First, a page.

Environmentalists Converge on Timber Mill; 44 Arrested
SAMOA, Calif. (AP) _ Hundreds of environmentalists demonstrated outside a giant lumber mill Wednesday and 44 were arrested in a ″Redwood Summer″ protest of logging that they say endangers California’s ancient forests.
About 350 protesters environmentalists and a sprinkling of labor union activists demonstrated at the coastal Louisiana Pacific mill as part of a summer of protests planned by the militant Earth First 3/8 environmental coalition.
About 250 miles to the southeast in the Sierra Nevada range, a group of loggers was fired on Wednesday by gunmen with semi-automatic rifles, but no one was hit and authorities didn’t draw a connection with the demonstration on the coast.
Redwood Summer organizers hope activists from around the country will converge on northern California’s redwood country to protest logging of ancient trees in an environmentalists’ reprise of the 1964 ″Freedom Summer″ civil rights demonstrations in Mississippi. They demand an end to what they say is excessive clear-cut logging, and cutting of virgin redwood trees.
Mainstream environmental groups, including the Sierra Club, have shunned the plans and disavow the tactics of Earth First 3/8 Followers of the loosely- organized group advocate what they call direct action to protect the environment, including standing between loggers and trees.
The group renounced its old practice of driving spikes into tree trunks to make them useless as lumber after sawmill workers were hurt by the spikes.
Wednesday’s demonstration was the first in the redwood country of northern California’s coast range, though a previous Redwood Summer rally was held in Sacramento.
The protest outside the plant 275 miles north of San Francisco was largely peaceful except for name-calling between demonstrators and plant workers or passing drivers.
After several hours, a contingent of protesters marched onto company property and approached officers in what they called ″a planned act of civil disobedience.″
Forty-four of them were arrested, most for trespassing, said Humboldt County Deputy Sheriff Leona Mendenhall. Most were issued citations and released.
As the demonstrators gathered at the mill gate and across the street on coastal sand dunes, police said members of the Greenpeace environmental group in a small boat tried to approach a Louisiana Pacific freighter that was being loaded at the company’s dock.
Authorities ordered the boat away, according to a police dispatcher. No arrests were reported.
At one point, a dozen Humboldt County sheriff’s deputies were called out to head off a confrontation between the demonstrators and plant workers, who staged a pro-company rally during their lunch break. There were heated exchanges of epithets.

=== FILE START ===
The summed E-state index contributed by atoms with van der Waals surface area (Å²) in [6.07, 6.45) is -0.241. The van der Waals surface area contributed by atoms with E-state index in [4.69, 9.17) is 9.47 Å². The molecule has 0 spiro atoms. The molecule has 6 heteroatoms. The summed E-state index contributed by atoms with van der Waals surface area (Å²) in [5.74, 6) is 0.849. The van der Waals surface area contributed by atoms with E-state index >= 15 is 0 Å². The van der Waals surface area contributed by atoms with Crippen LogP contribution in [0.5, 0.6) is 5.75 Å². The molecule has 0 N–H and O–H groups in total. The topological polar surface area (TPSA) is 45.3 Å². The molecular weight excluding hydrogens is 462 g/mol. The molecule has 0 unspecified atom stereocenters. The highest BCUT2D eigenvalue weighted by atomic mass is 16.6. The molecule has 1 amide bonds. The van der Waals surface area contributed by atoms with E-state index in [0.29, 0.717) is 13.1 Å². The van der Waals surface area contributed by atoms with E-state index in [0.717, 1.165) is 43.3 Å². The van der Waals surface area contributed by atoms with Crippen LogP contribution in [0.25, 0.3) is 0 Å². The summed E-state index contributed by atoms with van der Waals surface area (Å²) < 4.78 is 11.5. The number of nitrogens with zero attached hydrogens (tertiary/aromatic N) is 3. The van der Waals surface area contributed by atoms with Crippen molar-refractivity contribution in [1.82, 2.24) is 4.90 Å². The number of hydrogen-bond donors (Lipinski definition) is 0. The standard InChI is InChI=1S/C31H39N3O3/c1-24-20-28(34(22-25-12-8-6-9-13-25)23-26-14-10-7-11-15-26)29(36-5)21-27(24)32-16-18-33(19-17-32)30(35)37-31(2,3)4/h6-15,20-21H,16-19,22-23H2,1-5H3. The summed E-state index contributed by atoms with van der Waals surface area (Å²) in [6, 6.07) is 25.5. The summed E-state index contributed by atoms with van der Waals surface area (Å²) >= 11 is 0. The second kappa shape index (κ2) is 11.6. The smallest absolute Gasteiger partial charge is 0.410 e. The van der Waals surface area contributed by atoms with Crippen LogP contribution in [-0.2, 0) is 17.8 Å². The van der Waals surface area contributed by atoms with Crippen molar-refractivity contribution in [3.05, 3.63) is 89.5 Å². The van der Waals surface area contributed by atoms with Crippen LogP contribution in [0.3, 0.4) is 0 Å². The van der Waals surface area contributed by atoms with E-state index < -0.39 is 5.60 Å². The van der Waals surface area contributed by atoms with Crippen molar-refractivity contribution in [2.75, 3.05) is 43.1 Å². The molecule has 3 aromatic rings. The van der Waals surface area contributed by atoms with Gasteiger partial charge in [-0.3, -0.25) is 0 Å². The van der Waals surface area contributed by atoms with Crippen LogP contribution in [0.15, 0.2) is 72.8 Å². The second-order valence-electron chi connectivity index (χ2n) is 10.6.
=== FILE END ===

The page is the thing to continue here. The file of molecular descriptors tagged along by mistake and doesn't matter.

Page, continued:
Duane Plant, a lumber worker who carried a sign urging a stop to ″environmental terrorists,″ said Louisiana Pacific’s logging practices were proper.
″They scare me,″ Plant said of the radical environmentalists. ″I am afraid of getting hurt. I am afraid of my kids getting hurt. I can’t believe they’re not violent.″
Demonstrator David Solnit, 26, a carpenter from San Francisco, said logging practices must be changed.
″We’ve got to save what’s left of the forests,″ Solnit said. ″They (Louisiana Pacific officials) are acting like outlaws and we need to take direct action.″
In an apparently unrelated incident in the Sierra County, two or three people with semi-automatic rifles fired up to 300 rounds at a group of loggers Wednesday, said sheriff’s dispatcher Fred Burns. Nobody was hurt, and two people were arrested, Burns said, adding that it appeared the gunmen were trying to scare the loggers rather than injure them.
″I think with 300 rounds they could have hit someone if they wanted to,″ Burns said. ″But that’s a presumption.″
Fears of violence escalated in recent weeks after a bomb went off in a car carrying Earth First 3/8 leaders Judy Bari and Darryl Cherney. Earth First 3/8 members say the two were targets of a bomber, but police have booked Bari and Cherney on investigation of illegally transporting explosives.
On Tuesday, more than 100 Earth First 3/8 followers camped in the woods near remote Honeydew, a two-hour drive south, and spent most of the day huddled in non-violence training sessions.